For most people, tax time only comes once a year, but for small business owners and the self-employed, it rears its ugly head in the form of quarterly tax payments four times a year. And because small business owners have so many worries on their plate, thinking about and planning for taxes can be an easy task to keep moving down the To Do list.
When I opened my first business, I did so without giving taxes much of a thought. Of course, when it was time to make my first tax payment that was something I deeply regretted. Over time, I got better at managing the tax-side of my businesses and even grew to appreciate the process. If you’re a small business owner overwhelmed with anxiety at the thought of paying your taxes, here are a few tips:
Take full advantage of a home business
If you run your business from home, take full advantage of the benefits that come with it. For example, depending on how much of your home is devoted to your business and how much business you do from home (e.g. do you use it to conduct client meetings?) you can claim the Home Office Tax Deduction.
Related Article: How to Maintain a Sane Approach to Taxes
The good news is that because of the growing sharing economy there are many options for entrepreneurs who want to start businesses out of their homes. For example, you can turn your love for dogs into a dog-sitting business. You might also convert your love of writing into a copywriting business or your knack for drawing into a graphic design business. There are many sites like Upwork where you can offer your services, or you can always tap into your social media networks to get hired.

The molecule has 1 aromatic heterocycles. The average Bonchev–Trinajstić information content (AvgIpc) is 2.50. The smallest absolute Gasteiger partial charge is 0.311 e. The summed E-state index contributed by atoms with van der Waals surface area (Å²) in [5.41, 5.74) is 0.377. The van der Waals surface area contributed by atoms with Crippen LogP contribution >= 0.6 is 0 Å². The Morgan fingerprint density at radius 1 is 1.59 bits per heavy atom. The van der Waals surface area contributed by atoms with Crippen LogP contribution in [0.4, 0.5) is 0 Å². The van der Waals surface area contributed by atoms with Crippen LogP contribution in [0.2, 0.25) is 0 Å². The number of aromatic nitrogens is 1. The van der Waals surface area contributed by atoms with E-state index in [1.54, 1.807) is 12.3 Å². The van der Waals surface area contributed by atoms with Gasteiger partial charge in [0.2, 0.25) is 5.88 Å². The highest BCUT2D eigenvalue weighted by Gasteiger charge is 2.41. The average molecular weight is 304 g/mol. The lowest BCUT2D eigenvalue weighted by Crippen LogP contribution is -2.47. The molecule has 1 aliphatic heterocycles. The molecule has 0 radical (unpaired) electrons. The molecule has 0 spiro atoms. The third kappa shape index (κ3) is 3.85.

While it can certainly be a bummer to send off a portion of your hard-earned money to the IRS, that isn’t usually where the anxiety and stress of paying taxes factors in for small business owners. From my experience, and in speaking with fellow entrepreneurs, the real drag is compiling all of the information you need in order to figure out your tax bill. Tracking down all those receipts, invoices, pay stubs, etc. takes a lot of time out of a business owner’s already very busy day. The best way to avoid that tax time stress is to stay organized throughout the year. Implement systems or use software that will help you keep track of all those details.
Don’t miss out on deductions
The bright light in the taxes tunnel are deductions, so be careful not to leave any of those stones unturned. As a small business owner, you’ll have many opportunities for deductions. In fact, Bankrate.com lists at least twelve deductions that you shouldn’t miss. Along with the home office deduction, you should also look for deductions if you’ve spent money on office furniture, supplies, or other equipment. You can also deduct insurance premiums, retirement contributions, and half of your Social Security contribution.
Don’t go it alone
When I opened my doggie daycare business, I was convinced I could do everything myself. If I can juggle managing three employees, attracting new clients, and helping to take care of a bunch of rambunctious pups, I reasoned, then doing my taxes should be a breeze. About 10 minutes in, I realized how wrong I was! I just didn’t have the skill set needed to effectively and efficiently do my taxes, and that was okay. I got a recommendation for a CPA from the owner of the business next door to mine and things got a lot easier after that. There is no shame in having someone else do your taxes. In fact, it’s probably the best way to ensure you take advantage of all the deductions and other credits that are available for you.
Paying your taxes may never be fun. But when you take steps to make it less stressful, you can ensure your tax worries don’t take valuable time away from actually running your business. And who knows, it may even lead to a very satisfying tax refund!
Author: Maple Cabot is currently pursuing her dream job as a motivational coach. She recently launched her blog where she writes about the importance of pursuing your passions, following your dreams – and letting inspiration in.